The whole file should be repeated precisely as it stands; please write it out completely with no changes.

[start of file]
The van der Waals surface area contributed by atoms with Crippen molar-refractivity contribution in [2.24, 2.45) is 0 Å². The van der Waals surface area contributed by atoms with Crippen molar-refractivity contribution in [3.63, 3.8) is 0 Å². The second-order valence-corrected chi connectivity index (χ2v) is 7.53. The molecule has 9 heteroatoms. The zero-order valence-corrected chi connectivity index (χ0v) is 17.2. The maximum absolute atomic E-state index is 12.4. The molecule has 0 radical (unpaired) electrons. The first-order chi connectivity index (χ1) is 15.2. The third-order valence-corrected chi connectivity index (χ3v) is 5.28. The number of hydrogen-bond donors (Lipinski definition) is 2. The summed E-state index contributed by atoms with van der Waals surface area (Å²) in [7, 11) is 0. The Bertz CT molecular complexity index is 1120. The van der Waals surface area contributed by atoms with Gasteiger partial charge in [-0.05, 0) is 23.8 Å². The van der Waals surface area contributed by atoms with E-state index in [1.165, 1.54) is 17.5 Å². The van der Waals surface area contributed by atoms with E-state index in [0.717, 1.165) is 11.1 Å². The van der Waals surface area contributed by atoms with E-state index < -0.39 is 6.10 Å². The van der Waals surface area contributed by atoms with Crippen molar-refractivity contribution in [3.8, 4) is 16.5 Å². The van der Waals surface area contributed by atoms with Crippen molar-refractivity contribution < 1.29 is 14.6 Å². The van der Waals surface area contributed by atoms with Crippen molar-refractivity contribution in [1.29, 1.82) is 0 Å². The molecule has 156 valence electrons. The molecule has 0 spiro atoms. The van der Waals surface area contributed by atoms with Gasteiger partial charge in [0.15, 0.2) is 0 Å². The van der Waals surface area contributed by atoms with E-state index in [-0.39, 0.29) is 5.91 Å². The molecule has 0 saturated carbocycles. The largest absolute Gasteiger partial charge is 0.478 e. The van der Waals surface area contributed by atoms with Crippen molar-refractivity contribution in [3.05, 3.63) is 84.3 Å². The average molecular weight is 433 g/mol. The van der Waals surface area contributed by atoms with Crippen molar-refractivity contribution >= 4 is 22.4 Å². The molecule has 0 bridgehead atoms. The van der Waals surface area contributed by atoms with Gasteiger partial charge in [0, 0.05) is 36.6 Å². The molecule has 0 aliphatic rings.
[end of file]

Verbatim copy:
The van der Waals surface area contributed by atoms with Crippen molar-refractivity contribution in [2.24, 2.45) is 0 Å². The van der Waals surface area contributed by atoms with Crippen molar-refractivity contribution in [3.63, 3.8) is 0 Å². The second-order valence-corrected chi connectivity index (χ2v) is 7.53. The molecule has 9 heteroatoms. The zero-order valence-corrected chi connectivity index (χ0v) is 17.2. The maximum absolute atomic E-state index is 12.4. The molecule has 0 radical (unpaired) electrons. The first-order chi connectivity index (χ1) is 15.2. The third-order valence-corrected chi connectivity index (χ3v) is 5.28. The number of hydrogen-bond donors (Lipinski definition) is 2. The summed E-state index contributed by atoms with van der Waals surface area (Å²) in [7, 11) is 0. The Bertz CT molecular complexity index is 1120. The van der Waals surface area contributed by atoms with Gasteiger partial charge in [-0.05, 0) is 23.8 Å². The van der Waals surface area contributed by atoms with E-state index in [1.165, 1.54) is 17.5 Å². The van der Waals surface area contributed by atoms with E-state index in [0.717, 1.165) is 11.1 Å². The van der Waals surface area contributed by atoms with E-state index < -0.39 is 6.10 Å². The van der Waals surface area contributed by atoms with Crippen molar-refractivity contribution in [3.8, 4) is 16.5 Å². The van der Waals surface area contributed by atoms with Crippen molar-refractivity contribution < 1.29 is 14.6 Å². The van der Waals surface area contributed by atoms with Crippen molar-refractivity contribution in [1.29, 1.82) is 0 Å². The molecule has 156 valence electrons. The molecule has 0 spiro atoms. The van der Waals surface area contributed by atoms with Gasteiger partial charge in [0.15, 0.2) is 0 Å². The van der Waals surface area contributed by atoms with E-state index in [-0.39, 0.29) is 5.91 Å². The molecule has 0 saturated carbocycles. The largest absolute Gasteiger partial charge is 0.478 e. The van der Waals surface area contributed by atoms with Crippen molar-refractivity contribution in [3.05, 3.63) is 84.3 Å². The average molecular weight is 433 g/mol. The van der Waals surface area contributed by atoms with Crippen molar-refractivity contribution >= 4 is 22.4 Å². The molecule has 0 bridgehead atoms. The van der Waals surface area contributed by atoms with Gasteiger partial charge in [0, 0.05) is 36.6 Å². The molecule has 0 aliphatic rings.